Posts Tagged ‘SALAD’

Here in New England, the best brand of chicken salad you can buy is called Willow Tree. It’s been here for over 50 years, and people crave it like crack. But I don’t like anything whose ingredients are a well-kept secret, so my task was to make something that was a reasonable Willow Tree facsimile. I got close…real close! As always, I use pastured chicken and organic veggies when possible. I found that boiling the chicken breasts in stock instead of water keeps the meat more flavorful.

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1.5 lbs boneless skinless chicken breasts
4 pints salt-free chicken stock (I use home-made)
1/2 cup mayonnaise (I live on Hellman’s)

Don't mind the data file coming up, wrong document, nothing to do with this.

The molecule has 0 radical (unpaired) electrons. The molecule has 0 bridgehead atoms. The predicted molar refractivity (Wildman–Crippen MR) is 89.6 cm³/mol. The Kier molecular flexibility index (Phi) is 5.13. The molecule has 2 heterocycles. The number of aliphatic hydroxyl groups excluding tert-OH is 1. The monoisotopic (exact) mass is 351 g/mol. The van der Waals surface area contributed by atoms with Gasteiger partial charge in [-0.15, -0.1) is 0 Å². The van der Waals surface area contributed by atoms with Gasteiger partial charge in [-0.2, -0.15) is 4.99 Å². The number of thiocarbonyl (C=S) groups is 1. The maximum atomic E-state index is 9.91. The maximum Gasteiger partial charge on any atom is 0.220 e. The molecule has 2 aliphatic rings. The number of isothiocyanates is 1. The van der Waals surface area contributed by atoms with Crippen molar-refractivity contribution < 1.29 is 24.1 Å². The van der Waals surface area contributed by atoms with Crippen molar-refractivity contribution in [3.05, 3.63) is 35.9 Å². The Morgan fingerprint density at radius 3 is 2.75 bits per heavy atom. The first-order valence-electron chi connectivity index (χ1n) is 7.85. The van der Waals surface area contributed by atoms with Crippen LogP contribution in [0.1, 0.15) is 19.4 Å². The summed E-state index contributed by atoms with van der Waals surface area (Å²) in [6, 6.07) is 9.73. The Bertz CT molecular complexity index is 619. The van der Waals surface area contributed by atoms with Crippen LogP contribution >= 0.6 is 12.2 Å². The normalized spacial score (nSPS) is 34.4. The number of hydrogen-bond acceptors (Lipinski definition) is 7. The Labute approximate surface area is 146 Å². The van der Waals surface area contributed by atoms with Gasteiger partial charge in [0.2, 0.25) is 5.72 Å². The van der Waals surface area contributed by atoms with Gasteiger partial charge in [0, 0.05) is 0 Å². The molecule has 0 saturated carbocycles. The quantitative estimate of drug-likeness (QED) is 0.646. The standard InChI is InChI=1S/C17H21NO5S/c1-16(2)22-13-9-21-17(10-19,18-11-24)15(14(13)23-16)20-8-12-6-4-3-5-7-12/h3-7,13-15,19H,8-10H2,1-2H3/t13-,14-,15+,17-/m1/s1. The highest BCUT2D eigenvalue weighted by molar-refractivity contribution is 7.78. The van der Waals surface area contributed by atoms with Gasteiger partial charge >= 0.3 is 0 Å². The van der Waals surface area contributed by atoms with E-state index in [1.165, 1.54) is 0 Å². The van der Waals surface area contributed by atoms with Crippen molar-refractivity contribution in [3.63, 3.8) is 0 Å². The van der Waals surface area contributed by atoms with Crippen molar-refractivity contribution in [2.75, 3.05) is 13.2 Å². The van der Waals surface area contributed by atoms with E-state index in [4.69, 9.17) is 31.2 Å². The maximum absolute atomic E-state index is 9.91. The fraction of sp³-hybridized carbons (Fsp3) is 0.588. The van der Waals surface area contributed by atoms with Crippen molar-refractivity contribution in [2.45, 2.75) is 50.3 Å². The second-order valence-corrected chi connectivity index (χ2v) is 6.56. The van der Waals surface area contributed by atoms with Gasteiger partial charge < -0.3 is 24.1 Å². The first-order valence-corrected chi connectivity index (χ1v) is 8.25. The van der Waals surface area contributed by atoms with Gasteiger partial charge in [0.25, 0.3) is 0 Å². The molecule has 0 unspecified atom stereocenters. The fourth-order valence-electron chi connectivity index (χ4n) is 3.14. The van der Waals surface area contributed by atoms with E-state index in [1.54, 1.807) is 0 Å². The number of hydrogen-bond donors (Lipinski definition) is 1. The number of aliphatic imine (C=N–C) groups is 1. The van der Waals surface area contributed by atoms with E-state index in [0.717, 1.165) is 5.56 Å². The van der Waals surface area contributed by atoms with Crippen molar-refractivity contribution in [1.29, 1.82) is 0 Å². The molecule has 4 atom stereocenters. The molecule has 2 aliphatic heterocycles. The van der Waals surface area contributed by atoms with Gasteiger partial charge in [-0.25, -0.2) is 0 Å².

1/4 cup finely chopped celery
2 tablespoons finely chopped Vidalia onion
1 teaspoon light brown sugar
1/8 teaspoon granulated garlic
1/2 teaspoon salt
1/8 teaspoon black pepper

 

Heat the chicken stock in a large pot. Bring to a boil and add the chicken breasts. Bring to a boil again, then simmer uncovered for about 7 minutes. Turn the heat off, cover the pot with a lid, and let the breasts sit in the pot for 30 minutes. After 30 minutes, remove the breasts to a cutting board and allow them to cool. Save the chicken stock for another use, like soup. (See below.)

Meanwhile, in a large bowl, combine the mayonnaise, celery, onion, brown sugar, granulated garlic, salt and pepper. Mix thoroughly to combine.

When the chicken has cooled, shred the breast meat into bite-sized pieces and then transfer it into the bowl with the mayonnaise mixture. Mix thoroughly and chill before serving.